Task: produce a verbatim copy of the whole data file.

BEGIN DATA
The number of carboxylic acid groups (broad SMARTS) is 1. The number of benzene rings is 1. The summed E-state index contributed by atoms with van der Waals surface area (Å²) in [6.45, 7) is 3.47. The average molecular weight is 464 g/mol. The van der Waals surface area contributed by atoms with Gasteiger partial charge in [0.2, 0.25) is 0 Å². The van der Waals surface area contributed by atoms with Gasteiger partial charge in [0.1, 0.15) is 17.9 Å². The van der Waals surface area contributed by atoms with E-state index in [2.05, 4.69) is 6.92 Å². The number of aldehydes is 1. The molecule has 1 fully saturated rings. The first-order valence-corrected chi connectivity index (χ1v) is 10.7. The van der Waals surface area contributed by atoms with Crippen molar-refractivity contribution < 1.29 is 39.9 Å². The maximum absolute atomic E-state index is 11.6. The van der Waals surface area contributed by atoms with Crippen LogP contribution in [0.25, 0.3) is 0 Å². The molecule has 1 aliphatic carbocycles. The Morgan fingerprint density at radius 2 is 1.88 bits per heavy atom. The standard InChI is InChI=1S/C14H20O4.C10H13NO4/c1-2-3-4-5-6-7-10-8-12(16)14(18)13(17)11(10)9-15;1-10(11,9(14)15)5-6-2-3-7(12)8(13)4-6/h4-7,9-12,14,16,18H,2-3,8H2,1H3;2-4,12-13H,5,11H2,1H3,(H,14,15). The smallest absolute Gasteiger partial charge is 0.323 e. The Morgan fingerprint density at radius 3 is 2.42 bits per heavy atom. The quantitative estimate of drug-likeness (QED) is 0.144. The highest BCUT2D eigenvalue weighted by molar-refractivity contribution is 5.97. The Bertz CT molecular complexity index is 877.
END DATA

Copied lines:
The number of carboxylic acid groups (broad SMARTS) is 1. The number of benzene rings is 1. The summed E-state index contributed by atoms with van der Waals surface area (Å²) in [6.45, 7) is 3.47. The average molecular weight is 464 g/mol. The van der Waals surface area contributed by atoms with Gasteiger partial charge in [0.2, 0.25) is 0 Å². The van der Waals surface area contributed by atoms with Gasteiger partial charge in [0.1, 0.15) is 17.9 Å². The van der Waals surface area contributed by atoms with E-state index in [2.05, 4.69) is 6.92 Å². The number of aldehydes is 1. The molecule has 1 fully saturated rings. The first-order valence-corrected chi connectivity index (χ1v) is 10.7. The van der Waals surface area contributed by atoms with Crippen molar-refractivity contribution < 1.29 is 39.9 Å². The maximum absolute atomic E-state index is 11.6. The van der Waals surface area contributed by atoms with Crippen LogP contribution in [0.25, 0.3) is 0 Å². The molecule has 1 aliphatic carbocycles. The Morgan fingerprint density at radius 2 is 1.88 bits per heavy atom. The standard InChI is InChI=1S/C14H20O4.C10H13NO4/c1-2-3-4-5-6-7-10-8-12(16)14(18)13(17)11(10)9-15;1-10(11,9(14)15)5-6-2-3-7(12)8(13)4-6/h4-7,9-12,14,16,18H,2-3,8H2,1H3;2-4,12-13H,5,11H2,1H3,(H,14,15). The smallest absolute Gasteiger partial charge is 0.323 e. The Morgan fingerprint density at radius 3 is 2.42 bits per heavy atom. The quantitative estimate of drug-likeness (QED) is 0.144. The highest BCUT2D eigenvalue weighted by molar-refractivity contribution is 5.97. The Bertz CT molecular complexity index is 877.